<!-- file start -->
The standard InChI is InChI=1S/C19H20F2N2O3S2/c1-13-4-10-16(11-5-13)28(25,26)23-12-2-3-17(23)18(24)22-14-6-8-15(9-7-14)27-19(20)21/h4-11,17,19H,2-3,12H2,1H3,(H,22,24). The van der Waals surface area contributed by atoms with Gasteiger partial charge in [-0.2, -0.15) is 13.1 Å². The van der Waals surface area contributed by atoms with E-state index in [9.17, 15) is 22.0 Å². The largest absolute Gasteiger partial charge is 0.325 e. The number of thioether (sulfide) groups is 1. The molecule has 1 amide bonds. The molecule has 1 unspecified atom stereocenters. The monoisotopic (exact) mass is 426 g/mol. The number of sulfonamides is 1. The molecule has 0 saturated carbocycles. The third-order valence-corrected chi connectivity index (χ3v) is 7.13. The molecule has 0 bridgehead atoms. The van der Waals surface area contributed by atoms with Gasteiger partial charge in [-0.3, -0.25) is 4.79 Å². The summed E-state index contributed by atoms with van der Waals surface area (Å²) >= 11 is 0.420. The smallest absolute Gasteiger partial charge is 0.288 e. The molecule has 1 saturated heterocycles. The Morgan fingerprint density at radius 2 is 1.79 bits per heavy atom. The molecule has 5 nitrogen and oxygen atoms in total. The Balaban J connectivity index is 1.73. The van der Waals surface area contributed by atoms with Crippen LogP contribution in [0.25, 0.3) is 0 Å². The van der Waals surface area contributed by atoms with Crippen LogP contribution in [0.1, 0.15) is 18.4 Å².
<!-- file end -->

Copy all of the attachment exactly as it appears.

The standard InChI is InChI=1S/C19H20F2N2O3S2/c1-13-4-10-16(11-5-13)28(25,26)23-12-2-3-17(23)18(24)22-14-6-8-15(9-7-14)27-19(20)21/h4-11,17,19H,2-3,12H2,1H3,(H,22,24). The van der Waals surface area contributed by atoms with Gasteiger partial charge in [-0.2, -0.15) is 13.1 Å². The van der Waals surface area contributed by atoms with E-state index in [9.17, 15) is 22.0 Å². The largest absolute Gasteiger partial charge is 0.325 e. The number of thioether (sulfide) groups is 1. The molecule has 1 amide bonds. The molecule has 1 unspecified atom stereocenters. The monoisotopic (exact) mass is 426 g/mol. The number of sulfonamides is 1. The molecule has 0 saturated carbocycles. The third-order valence-corrected chi connectivity index (χ3v) is 7.13. The molecule has 0 bridgehead atoms. The van der Waals surface area contributed by atoms with Gasteiger partial charge in [-0.3, -0.25) is 4.79 Å². The summed E-state index contributed by atoms with van der Waals surface area (Å²) >= 11 is 0.420. The smallest absolute Gasteiger partial charge is 0.288 e. The molecule has 1 saturated heterocycles. The Morgan fingerprint density at radius 2 is 1.79 bits per heavy atom. The molecule has 5 nitrogen and oxygen atoms in total. The Balaban J connectivity index is 1.73. The van der Waals surface area contributed by atoms with Crippen LogP contribution in [0.25, 0.3) is 0 Å². The van der Waals surface area contributed by atoms with Crippen LogP contribution in [0.1, 0.15) is 18.4 Å².